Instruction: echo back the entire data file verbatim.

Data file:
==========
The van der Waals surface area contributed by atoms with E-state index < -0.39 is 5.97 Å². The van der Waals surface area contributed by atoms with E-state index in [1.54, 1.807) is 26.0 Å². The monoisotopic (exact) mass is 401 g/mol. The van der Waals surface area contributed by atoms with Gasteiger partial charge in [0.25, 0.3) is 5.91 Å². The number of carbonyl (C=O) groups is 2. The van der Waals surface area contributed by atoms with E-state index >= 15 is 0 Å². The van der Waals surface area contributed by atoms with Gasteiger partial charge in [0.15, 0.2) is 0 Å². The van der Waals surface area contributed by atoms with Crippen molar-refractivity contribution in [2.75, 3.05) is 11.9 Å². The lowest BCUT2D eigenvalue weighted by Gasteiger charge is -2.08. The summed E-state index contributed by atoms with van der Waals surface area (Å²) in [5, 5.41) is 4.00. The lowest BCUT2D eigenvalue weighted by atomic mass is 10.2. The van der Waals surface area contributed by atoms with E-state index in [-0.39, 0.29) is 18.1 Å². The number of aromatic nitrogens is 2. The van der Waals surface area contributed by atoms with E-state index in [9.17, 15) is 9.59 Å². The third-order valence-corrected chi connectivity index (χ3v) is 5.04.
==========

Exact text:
The van der Waals surface area contributed by atoms with E-state index < -0.39 is 5.97 Å². The van der Waals surface area contributed by atoms with E-state index in [1.54, 1.807) is 26.0 Å². The monoisotopic (exact) mass is 401 g/mol. The van der Waals surface area contributed by atoms with Gasteiger partial charge in [0.25, 0.3) is 5.91 Å². The number of carbonyl (C=O) groups is 2. The van der Waals surface area contributed by atoms with E-state index >= 15 is 0 Å². The van der Waals surface area contributed by atoms with Gasteiger partial charge in [0.15, 0.2) is 0 Å². The van der Waals surface area contributed by atoms with Crippen molar-refractivity contribution in [2.75, 3.05) is 11.9 Å². The lowest BCUT2D eigenvalue weighted by Gasteiger charge is -2.08. The summed E-state index contributed by atoms with van der Waals surface area (Å²) in [5, 5.41) is 4.00. The lowest BCUT2D eigenvalue weighted by atomic mass is 10.2. The van der Waals surface area contributed by atoms with E-state index in [-0.39, 0.29) is 18.1 Å². The number of aromatic nitrogens is 2. The van der Waals surface area contributed by atoms with E-state index in [9.17, 15) is 9.59 Å². The third-order valence-corrected chi connectivity index (χ3v) is 5.04.